“We’ve really enjoyed seeing how brilliant these kids are with what they’re doing,” Carolee Mathers said. “They’re very creative.”

The Mathers decided to fund these projects two years ago after seeing a TV special about a little girl who couldn’t use her hand but wanted to play the drums. UW mechanical engineering students had developed a solution so her dream could come true.

The Climbing Higher team developed rock climbing holds that change color where a climber has recently held on. These holds can help individuals with certain cognitive disabilities know where to put their hands while following a buddy up the rock. This climbing hold shows a fresh color mark made by team member Ruby Davis.

Going forward, members of the public can submit project ideas for next year’s HuskyADAPT students here.

Here are all projects featured at the showcase, with descriptions from UW:

  • ENABLE Device Tracking: Designing a wearable sensor solution to track hand motion with a 3D-printed partial palm prosthetic designed by e-NABLE, a community of volunteer prosthetic makers. (Estelle Jiang, Jennifer Chiu, Marika Ridder, Selina Teng)
  • ENABLE User Experience: Interviewing individuals with limb loss, prosthetic designers, and makers to improve the design and usability of assistive technology. (Rachel Rodney, Carrie Ding, Derick Yap)
  • Climbing Higher: Making rock climbing more accessible for people with cognitive disabilities. (Jenny Lee, Ruby Davis, Catherine Newton)
    Wild Thing Mobility: Adapting the WildThing to enable early powered mobility for children with disabilities. (Huiran Li, Aisha Azmi, Jungeon Choi, Junhao Li, Qilang Ding)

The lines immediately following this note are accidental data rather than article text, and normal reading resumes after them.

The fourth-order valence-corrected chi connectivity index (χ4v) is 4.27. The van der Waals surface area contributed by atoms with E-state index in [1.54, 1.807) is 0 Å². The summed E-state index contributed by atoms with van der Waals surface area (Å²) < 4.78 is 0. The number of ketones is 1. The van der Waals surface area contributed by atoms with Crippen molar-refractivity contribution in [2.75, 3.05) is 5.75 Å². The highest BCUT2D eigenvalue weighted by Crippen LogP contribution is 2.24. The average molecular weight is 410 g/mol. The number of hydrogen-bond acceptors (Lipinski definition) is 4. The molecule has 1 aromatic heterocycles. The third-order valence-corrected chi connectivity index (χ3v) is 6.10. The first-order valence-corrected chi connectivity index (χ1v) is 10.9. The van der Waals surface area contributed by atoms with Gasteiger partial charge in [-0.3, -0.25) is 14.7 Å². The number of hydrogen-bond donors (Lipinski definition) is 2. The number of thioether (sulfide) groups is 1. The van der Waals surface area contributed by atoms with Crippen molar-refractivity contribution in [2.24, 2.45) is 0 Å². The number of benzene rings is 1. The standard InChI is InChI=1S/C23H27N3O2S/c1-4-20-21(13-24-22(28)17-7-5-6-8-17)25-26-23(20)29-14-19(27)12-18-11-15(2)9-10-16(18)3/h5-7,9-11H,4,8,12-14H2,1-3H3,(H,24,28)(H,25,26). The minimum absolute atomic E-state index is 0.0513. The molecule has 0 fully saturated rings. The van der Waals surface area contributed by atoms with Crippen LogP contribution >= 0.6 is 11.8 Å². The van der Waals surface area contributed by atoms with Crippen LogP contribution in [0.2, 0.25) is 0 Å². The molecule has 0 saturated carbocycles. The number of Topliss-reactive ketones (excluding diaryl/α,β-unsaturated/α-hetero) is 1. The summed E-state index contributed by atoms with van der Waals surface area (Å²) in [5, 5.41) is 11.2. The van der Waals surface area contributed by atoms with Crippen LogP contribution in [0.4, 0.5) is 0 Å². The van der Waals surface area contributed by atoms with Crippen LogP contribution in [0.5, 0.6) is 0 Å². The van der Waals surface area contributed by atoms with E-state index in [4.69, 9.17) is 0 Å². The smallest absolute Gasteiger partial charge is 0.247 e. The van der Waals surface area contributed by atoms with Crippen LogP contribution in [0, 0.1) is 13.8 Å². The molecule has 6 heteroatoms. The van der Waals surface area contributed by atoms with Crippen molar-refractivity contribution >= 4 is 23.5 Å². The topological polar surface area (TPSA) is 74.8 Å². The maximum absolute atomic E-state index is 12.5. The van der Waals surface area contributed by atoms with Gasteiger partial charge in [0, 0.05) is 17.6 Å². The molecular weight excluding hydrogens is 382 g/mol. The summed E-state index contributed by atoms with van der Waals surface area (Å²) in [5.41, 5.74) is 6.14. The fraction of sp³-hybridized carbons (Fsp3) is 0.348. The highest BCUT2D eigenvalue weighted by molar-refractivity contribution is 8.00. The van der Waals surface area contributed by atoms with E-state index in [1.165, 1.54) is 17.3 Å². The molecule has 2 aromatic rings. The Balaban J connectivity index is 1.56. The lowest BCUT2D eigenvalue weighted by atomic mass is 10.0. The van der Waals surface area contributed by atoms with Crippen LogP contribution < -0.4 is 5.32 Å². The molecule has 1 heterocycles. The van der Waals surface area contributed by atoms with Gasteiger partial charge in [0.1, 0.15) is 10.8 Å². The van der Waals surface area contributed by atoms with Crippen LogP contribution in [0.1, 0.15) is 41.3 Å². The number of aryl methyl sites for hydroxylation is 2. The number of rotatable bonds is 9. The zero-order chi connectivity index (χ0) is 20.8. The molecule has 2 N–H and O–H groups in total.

• Wireless Switch Innovation: Constructing a universal wireless transmitter and receiver to establish a wireless connection between switches and adapted toys. (Eric Hodac, Ed Van Bruggen, Kameron Vuong, Amanda Ki, Aisha Azmi, Katherine Zhao)
  • Kayak Adaptation: Making kayaking easier and more comfortable for individuals with upper limb differences. (Gavin Chan, Johanna Dickie, Isabella Garcia, Laura Irons, Talal Mustafa, Trinh Vo)
  • Oriented Stylus: Designing an accessible and functional stylus solution that is more easily orientable and accessible than a traditional stylus. (Jeffrey Wang, Isabella Heppe, Valentina Valero Nieto, Noah Adamek, Michelle Lin)
  • Bike Alignment Designs: Designing attachments for a recumbent bike to improve the pedaling biomechanics for individuals with spasticity. (Will Lin, Kaya Bramble, Bonne Leung, Hunter Bos, Eyad Alsilimy)
  • Elderly Fall Monitoring: Constructing a system to automatically detect falls in the community to help prevent injuries, inform clinicians, and improve care and future quality of life. (Kaleb Vuong, Nora Morsi, Kyle Won, Aadi Jain, Aaditya Desai, Declan Edgecomb)
  • Accessible Art Designs: Creating a micro-installation that is a multi-sensory experience that makes art more accessible to people who are blind or visually impaired by using tactile and auditory elements. (Tina Lis, Lucy Jiang)
  • MACKccessMaps: Accessible rerouting on-the-fly, building on top of AccessMap. (Celeste Cayetano, Ken Dong, Andrew Luo, Mimi Ruo)
  • Polaris: Crowdsourced information on bus stops, integrated with OneBusAway. (Yuma Tou, Dylan Jergens, Kyle Pierce, Tyler Mi)
  • Isocontours for pedestrian access. (Cosmo Wang)
  • Walksheds: Analyzing city-scale geo-data to build public service walkshed dashboard for all pedestrians. (Shenghao Xie, Matt Choi)
  • Learning the Sidewalks: Using a neural net to classify pedestrian environments. (Phillip Hoang, Pranesh Jambula)
  • Sidewalk Data Validation for pedestrian access (Phuong Tran)